Mutual funds for RRSPs

For many Canadians, mutual funds are a key part of their RRSP mix. But every year, it’s the same dilemma — which funds to select? Here are some that I think should be at the top of the top of your list this year. Discuss them with a financial advisor.

CI Canadian Investment Fund. One of the first things I look at when selecting equity funds for RRSPs is risk. You don’t want funds in your retirement plan that could lose half their value if stock markets stage a repeat of the 2000-2002 bear market. Instead, choose funds that are conservatively managed and which have a proven record of doing well in tough times. This one meets the test nicely. It has never suffered a losing year since Kim Shannon took over the management in 1996 and has an excellent record of profitability. Over the five years to the end of 2005, which encompassed the bear market period, this fund gained an average of 12.9 per cent annually. That was more than double the average for the category and almost double the gain of the S&P/TSX Composite Index during that period. All RRSP investors should want Ms. Shannon working for them. Recent net asset value (NAV): $24.84.

RBC O’Shaughnessy CanadiaEquity Fund. This fund doesn’t have the spotless record of CI Canadian Investment, but it only missed by a bit. That was in 2002 when the NAV fell 2 per cent. Considering that equity markets were trashed that year, this was a very good result. The fund’s five-year average annual gain of 13.2 per cent is actually slightly better than that of CI Canadian Investment, although that’s due in part to a much lower management expense ratio (MER). This fund also had the added advantage of being no-load. The recent NAV was $18.87.

Chou Associates Fund. For the most part, U.S. equity funds have not performed well for Canadians in recent years because the rise of the loonie has eroded any stock market gains. But this fund is an exception. Using a value approach to stock selection which sometimes results in unusual picks, manager Francis Chou not only succeeded in guiding this fund through the bear market unscathed but actually managed to gain 30 per cent for his investors in 2002 just as stocks were hitting rock bottom. The five-year number tells the story: this fund produced an average gain of 15.2 per cent a year while the average fund in the category was losing 4.4 per cent. According to The Fund Library, that made it the number one performer out of 174 U.S. equity funds for the period. You’ll need $10,000 to take a position but if you have that kind of money in your RRSP it’s worth it. Recent NAV was $78.32.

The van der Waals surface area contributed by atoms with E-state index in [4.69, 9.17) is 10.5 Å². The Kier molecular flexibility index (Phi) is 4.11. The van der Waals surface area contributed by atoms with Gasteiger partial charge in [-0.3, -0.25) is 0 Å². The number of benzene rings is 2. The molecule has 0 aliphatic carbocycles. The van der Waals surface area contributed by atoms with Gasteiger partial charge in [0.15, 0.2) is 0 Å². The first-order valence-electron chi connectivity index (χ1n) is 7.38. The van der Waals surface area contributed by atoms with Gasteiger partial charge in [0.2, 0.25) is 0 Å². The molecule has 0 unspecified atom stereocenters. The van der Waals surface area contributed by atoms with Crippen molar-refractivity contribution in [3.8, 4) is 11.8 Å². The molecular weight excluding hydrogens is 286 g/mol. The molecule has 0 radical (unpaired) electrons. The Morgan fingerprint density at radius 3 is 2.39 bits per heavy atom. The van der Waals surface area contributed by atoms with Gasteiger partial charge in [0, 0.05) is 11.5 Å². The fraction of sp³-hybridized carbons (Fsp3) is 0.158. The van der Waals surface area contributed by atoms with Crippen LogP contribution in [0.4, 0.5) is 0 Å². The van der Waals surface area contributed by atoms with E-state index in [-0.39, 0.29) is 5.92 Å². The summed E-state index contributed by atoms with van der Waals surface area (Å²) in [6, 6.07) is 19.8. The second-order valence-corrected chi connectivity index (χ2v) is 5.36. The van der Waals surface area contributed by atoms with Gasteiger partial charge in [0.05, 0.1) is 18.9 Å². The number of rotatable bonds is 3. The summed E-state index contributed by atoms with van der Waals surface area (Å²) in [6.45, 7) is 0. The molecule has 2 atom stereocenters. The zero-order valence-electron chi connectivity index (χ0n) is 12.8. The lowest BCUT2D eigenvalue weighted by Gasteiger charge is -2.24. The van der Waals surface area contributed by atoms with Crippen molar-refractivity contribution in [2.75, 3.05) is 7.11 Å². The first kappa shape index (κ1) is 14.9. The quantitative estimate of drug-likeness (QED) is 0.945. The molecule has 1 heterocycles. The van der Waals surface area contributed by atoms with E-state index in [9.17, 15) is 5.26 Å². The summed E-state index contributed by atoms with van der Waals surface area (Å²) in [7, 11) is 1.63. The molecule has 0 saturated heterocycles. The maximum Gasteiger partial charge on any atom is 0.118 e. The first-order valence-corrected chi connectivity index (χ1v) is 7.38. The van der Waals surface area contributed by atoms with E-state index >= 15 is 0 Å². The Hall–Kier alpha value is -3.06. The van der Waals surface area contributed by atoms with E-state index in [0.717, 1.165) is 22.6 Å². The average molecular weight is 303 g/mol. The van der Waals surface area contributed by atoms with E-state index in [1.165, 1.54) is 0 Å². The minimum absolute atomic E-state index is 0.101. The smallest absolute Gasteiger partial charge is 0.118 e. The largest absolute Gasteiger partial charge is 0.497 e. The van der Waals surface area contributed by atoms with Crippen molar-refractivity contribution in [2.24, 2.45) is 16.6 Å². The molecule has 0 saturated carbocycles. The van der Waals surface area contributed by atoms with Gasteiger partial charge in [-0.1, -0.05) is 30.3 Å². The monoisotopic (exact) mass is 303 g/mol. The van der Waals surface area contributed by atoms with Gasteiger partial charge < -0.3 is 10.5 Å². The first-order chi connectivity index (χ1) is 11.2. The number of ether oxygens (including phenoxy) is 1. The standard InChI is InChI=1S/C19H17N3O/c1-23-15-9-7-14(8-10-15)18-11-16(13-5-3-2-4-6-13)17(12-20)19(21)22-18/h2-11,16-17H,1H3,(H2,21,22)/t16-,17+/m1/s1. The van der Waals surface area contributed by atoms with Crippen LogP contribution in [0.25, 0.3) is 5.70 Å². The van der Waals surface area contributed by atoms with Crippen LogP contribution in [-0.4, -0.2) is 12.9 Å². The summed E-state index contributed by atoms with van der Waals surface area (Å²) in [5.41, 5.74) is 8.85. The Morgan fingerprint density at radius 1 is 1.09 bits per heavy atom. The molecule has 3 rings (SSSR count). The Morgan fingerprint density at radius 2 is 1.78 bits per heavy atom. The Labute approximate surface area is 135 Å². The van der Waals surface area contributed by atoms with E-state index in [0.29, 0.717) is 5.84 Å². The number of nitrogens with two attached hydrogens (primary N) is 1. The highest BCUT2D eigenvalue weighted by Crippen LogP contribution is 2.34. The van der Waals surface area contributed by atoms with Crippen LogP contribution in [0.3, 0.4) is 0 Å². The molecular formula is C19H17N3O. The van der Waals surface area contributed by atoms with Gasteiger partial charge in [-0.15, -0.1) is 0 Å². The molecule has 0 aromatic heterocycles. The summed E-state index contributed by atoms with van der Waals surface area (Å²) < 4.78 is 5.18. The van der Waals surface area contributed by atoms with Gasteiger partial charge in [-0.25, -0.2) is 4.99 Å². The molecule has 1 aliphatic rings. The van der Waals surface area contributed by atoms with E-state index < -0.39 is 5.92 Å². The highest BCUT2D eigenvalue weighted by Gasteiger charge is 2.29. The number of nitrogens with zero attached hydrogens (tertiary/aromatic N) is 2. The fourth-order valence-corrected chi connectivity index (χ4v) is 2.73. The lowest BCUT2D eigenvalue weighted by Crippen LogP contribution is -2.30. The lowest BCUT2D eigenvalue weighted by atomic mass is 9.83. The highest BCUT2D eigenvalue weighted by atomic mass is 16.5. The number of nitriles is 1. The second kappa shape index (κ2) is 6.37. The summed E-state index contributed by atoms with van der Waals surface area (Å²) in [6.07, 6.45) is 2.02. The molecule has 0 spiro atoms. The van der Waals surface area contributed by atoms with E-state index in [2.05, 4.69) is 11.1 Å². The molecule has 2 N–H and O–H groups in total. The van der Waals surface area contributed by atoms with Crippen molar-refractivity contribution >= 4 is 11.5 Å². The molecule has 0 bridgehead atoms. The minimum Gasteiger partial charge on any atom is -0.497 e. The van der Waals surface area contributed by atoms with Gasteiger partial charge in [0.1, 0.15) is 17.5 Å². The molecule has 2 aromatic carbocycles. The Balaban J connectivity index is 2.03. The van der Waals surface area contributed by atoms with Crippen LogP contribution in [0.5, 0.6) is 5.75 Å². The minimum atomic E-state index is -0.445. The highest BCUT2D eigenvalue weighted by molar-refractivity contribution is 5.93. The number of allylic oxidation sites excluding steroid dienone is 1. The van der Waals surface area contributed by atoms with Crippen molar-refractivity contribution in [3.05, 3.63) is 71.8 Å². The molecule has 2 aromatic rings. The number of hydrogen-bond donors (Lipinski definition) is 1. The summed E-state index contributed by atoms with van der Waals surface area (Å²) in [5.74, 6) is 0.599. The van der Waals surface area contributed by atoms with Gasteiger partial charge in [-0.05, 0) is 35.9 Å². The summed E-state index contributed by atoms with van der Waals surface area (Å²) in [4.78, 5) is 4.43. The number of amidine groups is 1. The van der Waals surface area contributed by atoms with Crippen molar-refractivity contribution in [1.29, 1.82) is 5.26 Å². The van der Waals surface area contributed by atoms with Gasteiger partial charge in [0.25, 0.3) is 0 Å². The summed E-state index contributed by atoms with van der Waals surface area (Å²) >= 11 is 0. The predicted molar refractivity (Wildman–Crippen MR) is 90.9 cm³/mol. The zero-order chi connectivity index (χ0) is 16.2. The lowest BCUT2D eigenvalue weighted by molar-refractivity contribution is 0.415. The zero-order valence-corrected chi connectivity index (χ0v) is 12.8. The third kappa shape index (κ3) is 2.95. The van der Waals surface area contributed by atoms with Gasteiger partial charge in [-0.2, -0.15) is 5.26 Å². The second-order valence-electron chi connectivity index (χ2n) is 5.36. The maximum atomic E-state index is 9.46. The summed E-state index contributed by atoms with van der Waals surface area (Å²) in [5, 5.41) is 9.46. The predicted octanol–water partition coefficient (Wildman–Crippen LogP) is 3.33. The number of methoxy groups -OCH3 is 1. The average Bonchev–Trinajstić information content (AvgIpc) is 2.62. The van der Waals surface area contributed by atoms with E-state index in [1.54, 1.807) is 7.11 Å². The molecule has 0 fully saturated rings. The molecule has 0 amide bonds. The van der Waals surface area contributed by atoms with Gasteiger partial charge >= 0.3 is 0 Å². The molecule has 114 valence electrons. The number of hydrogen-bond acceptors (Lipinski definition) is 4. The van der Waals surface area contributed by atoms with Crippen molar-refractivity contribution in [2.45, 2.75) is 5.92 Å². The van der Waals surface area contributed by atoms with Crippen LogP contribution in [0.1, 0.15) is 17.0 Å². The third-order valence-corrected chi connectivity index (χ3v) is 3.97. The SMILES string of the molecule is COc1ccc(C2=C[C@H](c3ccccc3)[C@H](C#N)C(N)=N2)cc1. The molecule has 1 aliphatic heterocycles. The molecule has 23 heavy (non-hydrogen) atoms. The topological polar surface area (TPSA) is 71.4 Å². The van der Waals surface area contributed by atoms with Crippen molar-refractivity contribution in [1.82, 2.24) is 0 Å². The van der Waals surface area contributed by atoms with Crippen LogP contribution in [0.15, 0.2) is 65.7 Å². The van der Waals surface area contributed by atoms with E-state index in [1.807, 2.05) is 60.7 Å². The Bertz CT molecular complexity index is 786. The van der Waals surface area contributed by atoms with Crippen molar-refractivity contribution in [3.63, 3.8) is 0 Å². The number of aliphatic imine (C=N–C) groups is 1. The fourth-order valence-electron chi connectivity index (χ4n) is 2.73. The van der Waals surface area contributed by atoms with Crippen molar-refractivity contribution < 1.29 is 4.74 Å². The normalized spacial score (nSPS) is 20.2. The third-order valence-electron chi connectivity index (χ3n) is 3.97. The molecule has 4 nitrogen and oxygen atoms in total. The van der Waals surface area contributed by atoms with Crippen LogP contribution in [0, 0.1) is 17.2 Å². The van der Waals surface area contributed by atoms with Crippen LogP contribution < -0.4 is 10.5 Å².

Saxon Balanced Fund. Some people want to find a well-managed balanced fund for their RRSP and let it go at that rather than trying to juggle a stocks-bonds-cash mix. This one does the job. It’s one of the few balanced funds that did not lose money during the bear market; in fact it actually managed to post a gain of 3 per cent in 2002, while most balanced funds were in the red. The record shows that it tends to outperform in both strong and weak markets. The one-year gain to Dec. 31 was 11.2 per cent, more than a point and a half above the category average. Over five years, the fund has produced about triple the return of the average Canadian balanced entry. There’s a good blend of equities and bonds in the portfolio with a small cash position. Minimum investment is $5,000. Recent NAV: $22.53.

Phillips, Hager & North Total Return Bond Fund. Let’s get the bad news out of the way up-front: you’ll need $25,000 to open an account with PH&N. It doesn’t all have to be in one fund, however. If your RRSP has that kind of money, you should seriously consider shifting some of it to this Vancouver-based company if only to gain access to what I consider the best fixed-income team in Canada. This is their flagship bond fund but they offer several others that are worth a look. The PH&N Short Term Bond and Mortgage Fund is especially appropriate for those who want to reduce risk at a time when interest rates are rising. For long-term RRSP appreciation, this would be the number one choice, however. The low MER of 0.61 per cent and the steady performance record make it a fine choice for a registered plan. The recent NAV was $10.88.

Adapted from an article that originally appeared in Mutual Funds Update, a monthly newsletter that provides advice on fund selection and strategies. For subscription information go to